An orchestra does not tune itself from one instrument to another progressively, but all tune to one single source. The church, in order to be harmonious in like-minded love for one another (2:1-4), is called to a humility that appropriately conforms to the attitude of Christ, who is the ultimate model of a genuinely Christian mindset. It is Christ — in his incarnation, life, suffering and death — who is the archetype for all humility. In order for us to grow in that humility, Paul calls us to consider Jesus' humility and to understand the heights from which Jesus descended, the depths to which Jesus plunged, and the reason Jesus humbled himself.

Let this mind be in you which was also in Christ Jesus, who, being in the form of God, did not consider it robbery to be equal with God, but made Himself of no reputation, taking the form of a bondservant, and coming in the likeness of men. And being found in appearance as a man, he humbled himself and became obedient to the point of death, even the death of the cross (Phil. 2:5-8).

The Heights from which He Descended: Understanding the Incarnation as the Self-Humiliation of God (Phil. 2:5-7a)

I was sitting at my desk in the first grade when we were all pulled out of our class and brought to the auditorium, where a television was showing a grainy picture and blasting distorted audio. It was July 20, 1969, and the Apollo 11 astronauts were landing on the moon. I did not understand then how significant this unprecedented achievement was for mankind. Millions probably remember the words of Neil Armstrong: "That's one small step for man, one giant leap for mankind." Of that event, President Nixon would declare, "All humanity is one in their pride."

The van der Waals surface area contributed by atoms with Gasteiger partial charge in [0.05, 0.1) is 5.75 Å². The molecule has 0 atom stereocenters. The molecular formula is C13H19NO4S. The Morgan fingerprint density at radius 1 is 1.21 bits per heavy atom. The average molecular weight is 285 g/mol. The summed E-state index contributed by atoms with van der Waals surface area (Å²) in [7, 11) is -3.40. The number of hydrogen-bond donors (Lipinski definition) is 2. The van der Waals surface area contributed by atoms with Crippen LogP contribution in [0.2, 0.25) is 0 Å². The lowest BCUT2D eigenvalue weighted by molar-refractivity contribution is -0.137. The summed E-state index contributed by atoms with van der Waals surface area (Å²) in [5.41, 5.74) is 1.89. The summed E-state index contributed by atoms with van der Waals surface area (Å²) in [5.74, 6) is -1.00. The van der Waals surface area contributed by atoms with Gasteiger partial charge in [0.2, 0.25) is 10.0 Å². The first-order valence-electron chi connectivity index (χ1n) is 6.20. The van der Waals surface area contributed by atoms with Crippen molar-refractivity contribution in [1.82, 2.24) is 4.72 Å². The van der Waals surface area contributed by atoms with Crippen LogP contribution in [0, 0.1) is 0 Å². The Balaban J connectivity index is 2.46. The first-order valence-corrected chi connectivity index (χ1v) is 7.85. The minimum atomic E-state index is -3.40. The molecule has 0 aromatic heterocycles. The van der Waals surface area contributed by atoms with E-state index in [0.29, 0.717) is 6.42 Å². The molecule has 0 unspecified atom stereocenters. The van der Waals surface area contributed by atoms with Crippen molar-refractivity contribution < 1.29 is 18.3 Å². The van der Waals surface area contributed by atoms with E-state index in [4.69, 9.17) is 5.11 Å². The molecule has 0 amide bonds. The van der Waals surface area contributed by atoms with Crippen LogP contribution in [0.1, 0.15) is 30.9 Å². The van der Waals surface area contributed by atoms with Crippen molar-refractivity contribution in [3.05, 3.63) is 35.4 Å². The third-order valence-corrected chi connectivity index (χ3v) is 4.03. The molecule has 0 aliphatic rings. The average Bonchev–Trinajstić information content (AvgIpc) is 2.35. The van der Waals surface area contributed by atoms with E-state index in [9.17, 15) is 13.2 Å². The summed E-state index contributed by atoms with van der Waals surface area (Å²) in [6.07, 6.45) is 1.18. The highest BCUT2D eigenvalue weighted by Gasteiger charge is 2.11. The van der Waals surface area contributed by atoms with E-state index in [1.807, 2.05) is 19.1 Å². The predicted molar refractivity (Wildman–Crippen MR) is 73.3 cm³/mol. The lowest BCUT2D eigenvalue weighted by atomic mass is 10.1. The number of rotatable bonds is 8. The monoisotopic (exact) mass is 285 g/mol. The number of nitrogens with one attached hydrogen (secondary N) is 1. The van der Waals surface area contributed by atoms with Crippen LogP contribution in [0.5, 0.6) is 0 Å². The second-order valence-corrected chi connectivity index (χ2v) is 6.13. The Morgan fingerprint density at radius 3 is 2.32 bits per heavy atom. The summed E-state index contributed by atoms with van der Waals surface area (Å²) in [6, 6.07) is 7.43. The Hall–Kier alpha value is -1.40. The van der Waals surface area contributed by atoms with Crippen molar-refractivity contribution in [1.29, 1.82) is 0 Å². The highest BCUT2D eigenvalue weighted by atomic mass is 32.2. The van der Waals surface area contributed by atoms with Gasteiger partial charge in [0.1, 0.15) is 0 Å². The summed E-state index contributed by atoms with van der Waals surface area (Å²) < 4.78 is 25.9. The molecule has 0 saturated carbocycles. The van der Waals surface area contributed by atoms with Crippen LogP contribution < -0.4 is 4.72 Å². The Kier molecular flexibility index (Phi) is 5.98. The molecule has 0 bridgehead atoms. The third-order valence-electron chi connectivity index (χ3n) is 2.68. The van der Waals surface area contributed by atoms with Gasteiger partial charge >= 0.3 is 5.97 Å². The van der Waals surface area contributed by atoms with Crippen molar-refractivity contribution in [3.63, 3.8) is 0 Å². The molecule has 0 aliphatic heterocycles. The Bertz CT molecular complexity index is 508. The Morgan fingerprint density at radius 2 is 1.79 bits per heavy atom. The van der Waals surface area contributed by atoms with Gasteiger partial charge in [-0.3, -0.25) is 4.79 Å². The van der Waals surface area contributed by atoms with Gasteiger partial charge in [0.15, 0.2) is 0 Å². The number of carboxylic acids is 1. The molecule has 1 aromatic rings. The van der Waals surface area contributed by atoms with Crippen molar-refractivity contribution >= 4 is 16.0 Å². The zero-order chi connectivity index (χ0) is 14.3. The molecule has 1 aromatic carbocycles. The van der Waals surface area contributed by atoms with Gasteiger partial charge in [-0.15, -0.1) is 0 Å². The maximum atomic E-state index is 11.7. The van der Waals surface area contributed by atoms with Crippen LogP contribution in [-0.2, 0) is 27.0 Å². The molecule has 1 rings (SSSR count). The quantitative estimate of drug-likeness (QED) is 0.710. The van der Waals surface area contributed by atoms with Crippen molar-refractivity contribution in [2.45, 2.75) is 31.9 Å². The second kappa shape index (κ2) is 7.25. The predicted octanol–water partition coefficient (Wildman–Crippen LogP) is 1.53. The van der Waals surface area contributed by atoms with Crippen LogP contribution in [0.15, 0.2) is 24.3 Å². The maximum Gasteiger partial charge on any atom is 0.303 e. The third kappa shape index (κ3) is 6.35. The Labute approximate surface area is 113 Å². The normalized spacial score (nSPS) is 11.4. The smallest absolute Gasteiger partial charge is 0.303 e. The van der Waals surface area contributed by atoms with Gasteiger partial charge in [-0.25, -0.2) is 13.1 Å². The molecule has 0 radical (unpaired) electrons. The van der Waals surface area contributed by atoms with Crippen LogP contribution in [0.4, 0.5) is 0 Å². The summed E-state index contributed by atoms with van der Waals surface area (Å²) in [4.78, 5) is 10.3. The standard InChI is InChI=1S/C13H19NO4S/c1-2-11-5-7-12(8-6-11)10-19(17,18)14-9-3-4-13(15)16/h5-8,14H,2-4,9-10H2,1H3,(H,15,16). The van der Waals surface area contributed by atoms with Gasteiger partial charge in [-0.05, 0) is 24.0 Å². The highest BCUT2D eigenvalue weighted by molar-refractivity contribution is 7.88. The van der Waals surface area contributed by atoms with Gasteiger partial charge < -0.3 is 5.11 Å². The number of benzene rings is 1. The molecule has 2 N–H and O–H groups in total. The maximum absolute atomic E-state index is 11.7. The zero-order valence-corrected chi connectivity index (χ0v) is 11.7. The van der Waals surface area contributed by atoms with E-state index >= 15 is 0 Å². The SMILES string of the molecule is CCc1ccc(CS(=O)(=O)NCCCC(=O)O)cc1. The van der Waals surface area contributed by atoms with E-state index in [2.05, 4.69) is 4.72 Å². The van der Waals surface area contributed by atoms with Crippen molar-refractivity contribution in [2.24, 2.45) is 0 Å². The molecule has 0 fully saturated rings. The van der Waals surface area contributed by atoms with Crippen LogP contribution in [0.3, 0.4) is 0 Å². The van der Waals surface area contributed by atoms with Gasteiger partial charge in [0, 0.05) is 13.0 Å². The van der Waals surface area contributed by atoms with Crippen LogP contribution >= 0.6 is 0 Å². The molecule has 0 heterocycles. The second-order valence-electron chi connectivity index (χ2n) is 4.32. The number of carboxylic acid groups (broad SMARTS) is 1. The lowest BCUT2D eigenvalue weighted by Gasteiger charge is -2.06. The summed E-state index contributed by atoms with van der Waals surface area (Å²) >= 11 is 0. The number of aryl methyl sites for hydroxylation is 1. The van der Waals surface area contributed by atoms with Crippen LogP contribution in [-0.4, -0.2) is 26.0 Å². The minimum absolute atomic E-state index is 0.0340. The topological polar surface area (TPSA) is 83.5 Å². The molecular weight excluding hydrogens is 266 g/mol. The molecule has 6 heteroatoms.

Paul draws our attention to a "giant leap" of a vastly different kind: God's descent from the heights of his majesty to take upon himself humanity, actually to become a man. This "giant leap" is not a cause for our pride, but rather for our humbling. Consider first the One who humbled himself:

Let this mind be in you which was also in Christ Jesus, who, being in the form of God, did not consider it robbery to be equal with God (Phil. 2:5-6).

Paul addresses first the great heights which were Christ's rightful domain. The "form" of God refers to the essential nature of God. 2 "He who was in the exact essence and nature God" is the One who descended. This explicit declaration of deity is strengthened by the phrase "did not consider it robbery to be equal with God." 3 The NASB states it, "Did not consider equality with God a thing to be grasped." Paul is working off the assumption of the deity of Christ. Unless Christ is God, the example of humility would be lost. How could it be humble for Christ not to "grasp" at deity unless he is truly God? After all, if he were merely a creature, grasping at deity would be the height of arrogance and blasphemy. 4